There are many times we need to check if an array is sorted or not. Checking if an array is sorted can be approached in multiple ways. Here, we we'll discuss two solutions: a **brute force approach** and an **optimal approach**.

### Solution 1: Brute Force Approach

This method involves comparing each element with every other element that comes after it in the array to ensure that the array is sorted in non-decreasing order.

**Implementation**:

```
// Solution-1: Brute Force Approach
// Time Complexity: O(n*n)
// Space Complexity: O(1)
bool isArraySorted(vector<int> &arr, int n)
{
for (int i = 0; i < n; i++)
{
for (int j = i + 1; j < n; j++)
{
if (arr[j] < arr[i])
return false;
}
}
return true;
}
```

**Logic**:

**Nested Loops**: Use two nested loops to compare each element with every subsequent element in the array.**Check Order**: If any element is found to be greater than a subsequent element, the array is not sorted and the function returns`false`

.**Return True**: If no such pair is found, the array is sorted and the function returns`true`

.

**Time Complexity**: O(n²)

**Explanation**: The outer loop runs`n`

times and for each iteration, the inner loop runs up to`n-1`

times, resulting in a quadratic time complexity.

**Space Complexity**: O(1)

**Explanation**: The algorithm uses a constant amount of extra space.

**Example**:

**Input**:`arr = [10, 20, 30, 40, 50]`

,`n = 5`

**Output**:`true`

**Explanation**: All elements are in non-decreasing order.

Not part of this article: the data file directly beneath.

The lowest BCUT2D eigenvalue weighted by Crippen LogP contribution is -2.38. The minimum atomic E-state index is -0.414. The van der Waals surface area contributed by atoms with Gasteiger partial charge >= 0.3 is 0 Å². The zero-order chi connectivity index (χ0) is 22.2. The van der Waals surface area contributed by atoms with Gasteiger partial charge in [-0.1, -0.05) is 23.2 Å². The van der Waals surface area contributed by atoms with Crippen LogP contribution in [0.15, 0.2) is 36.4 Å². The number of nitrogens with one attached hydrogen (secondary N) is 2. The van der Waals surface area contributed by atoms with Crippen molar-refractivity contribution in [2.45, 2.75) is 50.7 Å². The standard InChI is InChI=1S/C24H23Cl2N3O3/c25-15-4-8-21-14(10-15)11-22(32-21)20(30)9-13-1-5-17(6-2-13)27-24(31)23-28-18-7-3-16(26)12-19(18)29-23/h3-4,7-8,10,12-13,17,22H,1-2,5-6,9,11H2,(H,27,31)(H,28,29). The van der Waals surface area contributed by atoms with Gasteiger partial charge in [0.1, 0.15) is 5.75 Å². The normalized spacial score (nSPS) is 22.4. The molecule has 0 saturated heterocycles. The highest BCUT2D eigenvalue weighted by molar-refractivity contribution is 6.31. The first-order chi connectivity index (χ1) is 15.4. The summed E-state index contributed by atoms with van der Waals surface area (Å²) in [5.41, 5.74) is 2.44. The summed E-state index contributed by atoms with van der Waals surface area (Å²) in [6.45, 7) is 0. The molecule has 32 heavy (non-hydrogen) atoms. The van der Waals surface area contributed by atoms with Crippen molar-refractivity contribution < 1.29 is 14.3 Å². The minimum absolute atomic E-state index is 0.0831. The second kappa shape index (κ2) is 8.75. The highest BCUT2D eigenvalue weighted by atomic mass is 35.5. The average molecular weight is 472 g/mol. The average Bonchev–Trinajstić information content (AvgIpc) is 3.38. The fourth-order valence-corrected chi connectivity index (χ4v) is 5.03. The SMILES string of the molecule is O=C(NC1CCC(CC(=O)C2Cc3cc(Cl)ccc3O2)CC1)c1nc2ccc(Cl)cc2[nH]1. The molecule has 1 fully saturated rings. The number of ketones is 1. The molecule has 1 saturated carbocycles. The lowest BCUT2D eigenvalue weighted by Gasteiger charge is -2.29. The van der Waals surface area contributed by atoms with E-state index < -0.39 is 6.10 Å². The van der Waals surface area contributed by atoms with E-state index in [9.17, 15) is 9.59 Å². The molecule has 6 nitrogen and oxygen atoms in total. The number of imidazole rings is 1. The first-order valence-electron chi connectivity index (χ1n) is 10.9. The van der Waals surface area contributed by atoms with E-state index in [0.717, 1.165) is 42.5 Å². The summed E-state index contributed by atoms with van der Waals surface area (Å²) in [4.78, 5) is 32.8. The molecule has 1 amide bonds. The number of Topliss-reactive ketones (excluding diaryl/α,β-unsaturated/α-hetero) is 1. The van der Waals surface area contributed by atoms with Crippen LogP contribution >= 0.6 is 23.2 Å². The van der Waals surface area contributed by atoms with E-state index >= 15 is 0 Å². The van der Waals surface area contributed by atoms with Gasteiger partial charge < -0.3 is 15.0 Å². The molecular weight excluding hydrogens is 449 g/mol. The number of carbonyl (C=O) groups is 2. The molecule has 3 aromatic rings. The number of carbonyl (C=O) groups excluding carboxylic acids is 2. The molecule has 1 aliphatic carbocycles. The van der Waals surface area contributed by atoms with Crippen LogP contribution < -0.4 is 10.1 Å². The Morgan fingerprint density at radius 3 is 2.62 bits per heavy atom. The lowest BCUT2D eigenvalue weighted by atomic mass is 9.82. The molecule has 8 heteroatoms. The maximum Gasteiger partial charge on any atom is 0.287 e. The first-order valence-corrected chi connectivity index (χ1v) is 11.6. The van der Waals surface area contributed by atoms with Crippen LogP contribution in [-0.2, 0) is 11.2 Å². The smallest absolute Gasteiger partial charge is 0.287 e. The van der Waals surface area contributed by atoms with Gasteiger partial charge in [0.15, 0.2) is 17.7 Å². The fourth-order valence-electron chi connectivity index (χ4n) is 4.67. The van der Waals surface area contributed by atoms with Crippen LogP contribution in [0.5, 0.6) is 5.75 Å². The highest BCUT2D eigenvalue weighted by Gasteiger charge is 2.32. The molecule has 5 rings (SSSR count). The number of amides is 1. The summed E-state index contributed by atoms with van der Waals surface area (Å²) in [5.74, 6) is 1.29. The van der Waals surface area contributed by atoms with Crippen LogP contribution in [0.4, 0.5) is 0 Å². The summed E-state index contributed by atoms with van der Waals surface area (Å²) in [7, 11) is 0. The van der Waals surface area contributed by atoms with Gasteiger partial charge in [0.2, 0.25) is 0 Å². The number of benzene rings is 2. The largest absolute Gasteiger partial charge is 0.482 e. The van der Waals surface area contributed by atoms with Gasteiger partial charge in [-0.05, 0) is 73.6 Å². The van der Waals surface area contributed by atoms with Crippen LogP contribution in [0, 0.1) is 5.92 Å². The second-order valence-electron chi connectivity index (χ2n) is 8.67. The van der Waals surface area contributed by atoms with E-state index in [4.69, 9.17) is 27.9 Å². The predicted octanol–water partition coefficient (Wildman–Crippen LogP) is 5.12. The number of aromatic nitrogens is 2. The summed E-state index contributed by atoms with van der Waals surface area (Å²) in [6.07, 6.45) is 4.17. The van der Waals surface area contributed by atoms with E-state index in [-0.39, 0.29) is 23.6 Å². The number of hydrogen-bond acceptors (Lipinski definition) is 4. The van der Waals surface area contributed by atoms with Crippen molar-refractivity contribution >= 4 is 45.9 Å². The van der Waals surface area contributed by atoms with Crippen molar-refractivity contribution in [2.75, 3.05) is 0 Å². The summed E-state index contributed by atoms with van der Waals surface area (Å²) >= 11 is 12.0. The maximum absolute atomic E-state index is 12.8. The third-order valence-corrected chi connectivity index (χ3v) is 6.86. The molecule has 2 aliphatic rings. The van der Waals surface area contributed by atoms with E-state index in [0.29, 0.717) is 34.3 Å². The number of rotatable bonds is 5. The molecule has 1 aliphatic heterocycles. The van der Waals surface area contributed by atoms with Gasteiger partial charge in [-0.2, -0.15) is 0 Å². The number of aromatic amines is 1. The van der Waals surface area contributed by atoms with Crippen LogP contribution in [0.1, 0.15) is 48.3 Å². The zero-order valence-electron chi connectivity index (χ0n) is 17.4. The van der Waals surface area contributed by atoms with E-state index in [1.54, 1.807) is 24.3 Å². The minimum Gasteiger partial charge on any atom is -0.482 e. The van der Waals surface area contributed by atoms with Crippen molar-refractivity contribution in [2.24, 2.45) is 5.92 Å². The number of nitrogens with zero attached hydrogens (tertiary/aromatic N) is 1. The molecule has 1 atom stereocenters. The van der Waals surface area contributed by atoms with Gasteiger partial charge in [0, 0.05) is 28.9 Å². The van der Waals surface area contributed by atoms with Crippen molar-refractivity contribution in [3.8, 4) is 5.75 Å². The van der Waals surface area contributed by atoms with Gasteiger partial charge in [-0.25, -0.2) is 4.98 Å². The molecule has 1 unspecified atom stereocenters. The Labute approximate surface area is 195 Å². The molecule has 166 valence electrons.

### Solution 2: Optimal Approach

A more efficient method involves a single pass through the array, comparing each element with its predecessor to ensure that the array is sorted.

**Implementation**:

```
// Solution-2: Optimal Approach
// Time Complexity: O(n)
// Space Complexity: O(1)
bool isArraySorted(vector<int> &arr, int n)
{
for (int i = 1; i < n; i++)
{
if (arr[i] < arr[i - 1])
{
return false;
}
}
return true;
}
```

**Logic**:

**Single Loop**: Traverse the array starting from the**second**element.**Compare with Predecessor**: For each element, check if it is less than its predecessor.**Return False**: If any element is found to be less than its predecessor, the array is not sorted and the function returns`false`

.**Return True**: If no such element is found, the array is sorted and the function returns`true`

.

**Time Complexity**: O(n)

**Explanation**: The algorithm makes a single pass through the array, resulting in linear time complexity.

**Space Complexity**: O(1)

**Explanation**: The algorithm uses a constant amount of extra space.

**Example**:

**Input**:`arr = [10, 20, 30, 40, 50]`

,`n = 5`

**Output**:`true`

**Explanation**: All elements are in non-decreasing order.

### Comparison

**Brute Force Method**:**Pros**: Simple and easy to understand.**Cons**: Inefficient due to its O(n²) time complexity.**Use Case**: Not suitable for large arrays due to its inefficiency.

**Optimal Method**:**Pros**: Highly efficient with O(n) time complexity.**Cons**: None significant.**Use Case**: Ideal for checking the sorted status of large arrays.

### Edge Cases

**Empty Array**: An empty array is considered sorted.**Single Element Array**: An array with a single element is considered sorted.**Array with All Identical Elements**: An array where all elements are the same is considered sorted.

### Additional Notes

**Efficiency**: The optimal approach is significantly more efficient for large datasets.**Simplicity**: Despite its efficiency, the optimal approach is also simple to implement.**Practicality**: The optimal method is generally preferred due to its linear time complexity and constant space complexity.

### Conclusion

Checking if an array is sorted can be done efficiently using a single-pass approach. While the brute force method provides a simple but inefficient solution, the optimal method is both efficient and easy to implement, making it suitable for large datasets.